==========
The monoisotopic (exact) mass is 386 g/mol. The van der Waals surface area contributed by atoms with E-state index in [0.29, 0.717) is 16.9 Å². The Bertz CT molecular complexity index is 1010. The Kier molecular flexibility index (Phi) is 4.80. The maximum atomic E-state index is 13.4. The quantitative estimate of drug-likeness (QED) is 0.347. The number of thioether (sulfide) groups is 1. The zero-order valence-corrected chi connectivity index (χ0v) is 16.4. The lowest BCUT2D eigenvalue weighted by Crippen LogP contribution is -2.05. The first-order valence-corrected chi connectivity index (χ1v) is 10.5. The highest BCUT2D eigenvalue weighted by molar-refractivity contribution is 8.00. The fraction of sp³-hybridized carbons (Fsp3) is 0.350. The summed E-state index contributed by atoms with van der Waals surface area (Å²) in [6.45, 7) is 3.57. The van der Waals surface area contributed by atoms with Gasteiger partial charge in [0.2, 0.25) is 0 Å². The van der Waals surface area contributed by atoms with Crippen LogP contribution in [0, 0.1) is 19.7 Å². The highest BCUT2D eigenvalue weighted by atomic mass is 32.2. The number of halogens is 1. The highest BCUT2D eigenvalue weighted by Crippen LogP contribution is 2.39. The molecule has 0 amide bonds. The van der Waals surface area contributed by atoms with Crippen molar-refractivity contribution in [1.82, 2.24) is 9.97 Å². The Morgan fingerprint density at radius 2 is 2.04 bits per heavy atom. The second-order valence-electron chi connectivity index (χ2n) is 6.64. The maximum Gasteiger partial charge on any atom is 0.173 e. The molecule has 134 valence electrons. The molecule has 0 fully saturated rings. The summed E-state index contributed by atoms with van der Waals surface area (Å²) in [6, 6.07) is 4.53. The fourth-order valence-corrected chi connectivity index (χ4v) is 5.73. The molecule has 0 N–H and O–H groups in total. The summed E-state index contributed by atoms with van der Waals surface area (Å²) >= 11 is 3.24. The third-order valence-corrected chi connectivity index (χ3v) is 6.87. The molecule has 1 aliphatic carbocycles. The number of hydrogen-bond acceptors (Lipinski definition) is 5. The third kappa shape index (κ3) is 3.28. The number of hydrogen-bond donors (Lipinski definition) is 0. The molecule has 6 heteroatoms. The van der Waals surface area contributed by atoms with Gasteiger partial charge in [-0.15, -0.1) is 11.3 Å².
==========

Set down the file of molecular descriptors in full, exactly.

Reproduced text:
The monoisotopic (exact) mass is 386 g/mol. The van der Waals surface area contributed by atoms with E-state index in [0.29, 0.717) is 16.9 Å². The Bertz CT molecular complexity index is 1010. The Kier molecular flexibility index (Phi) is 4.80. The maximum atomic E-state index is 13.4. The quantitative estimate of drug-likeness (QED) is 0.347. The number of thioether (sulfide) groups is 1. The zero-order valence-corrected chi connectivity index (χ0v) is 16.4. The lowest BCUT2D eigenvalue weighted by Crippen LogP contribution is -2.05. The first-order valence-corrected chi connectivity index (χ1v) is 10.5. The highest BCUT2D eigenvalue weighted by molar-refractivity contribution is 8.00. The fraction of sp³-hybridized carbons (Fsp3) is 0.350. The summed E-state index contributed by atoms with van der Waals surface area (Å²) in [6.45, 7) is 3.57. The van der Waals surface area contributed by atoms with Gasteiger partial charge in [0.2, 0.25) is 0 Å². The van der Waals surface area contributed by atoms with Crippen LogP contribution in [0, 0.1) is 19.7 Å². The highest BCUT2D eigenvalue weighted by atomic mass is 32.2. The number of halogens is 1. The highest BCUT2D eigenvalue weighted by Crippen LogP contribution is 2.39. The molecule has 0 amide bonds. The van der Waals surface area contributed by atoms with Crippen molar-refractivity contribution in [1.82, 2.24) is 9.97 Å². The Morgan fingerprint density at radius 2 is 2.04 bits per heavy atom. The second-order valence-electron chi connectivity index (χ2n) is 6.64. The maximum Gasteiger partial charge on any atom is 0.173 e. The molecule has 134 valence electrons. The molecule has 0 fully saturated rings. The summed E-state index contributed by atoms with van der Waals surface area (Å²) in [6, 6.07) is 4.53. The fourth-order valence-corrected chi connectivity index (χ4v) is 5.73. The molecule has 0 N–H and O–H groups in total. The summed E-state index contributed by atoms with van der Waals surface area (Å²) >= 11 is 3.24. The third-order valence-corrected chi connectivity index (χ3v) is 6.87. The molecule has 1 aliphatic carbocycles. The number of hydrogen-bond acceptors (Lipinski definition) is 5. The third kappa shape index (κ3) is 3.28. The number of hydrogen-bond donors (Lipinski definition) is 0. The molecule has 6 heteroatoms. The van der Waals surface area contributed by atoms with Gasteiger partial charge in [-0.15, -0.1) is 11.3 Å².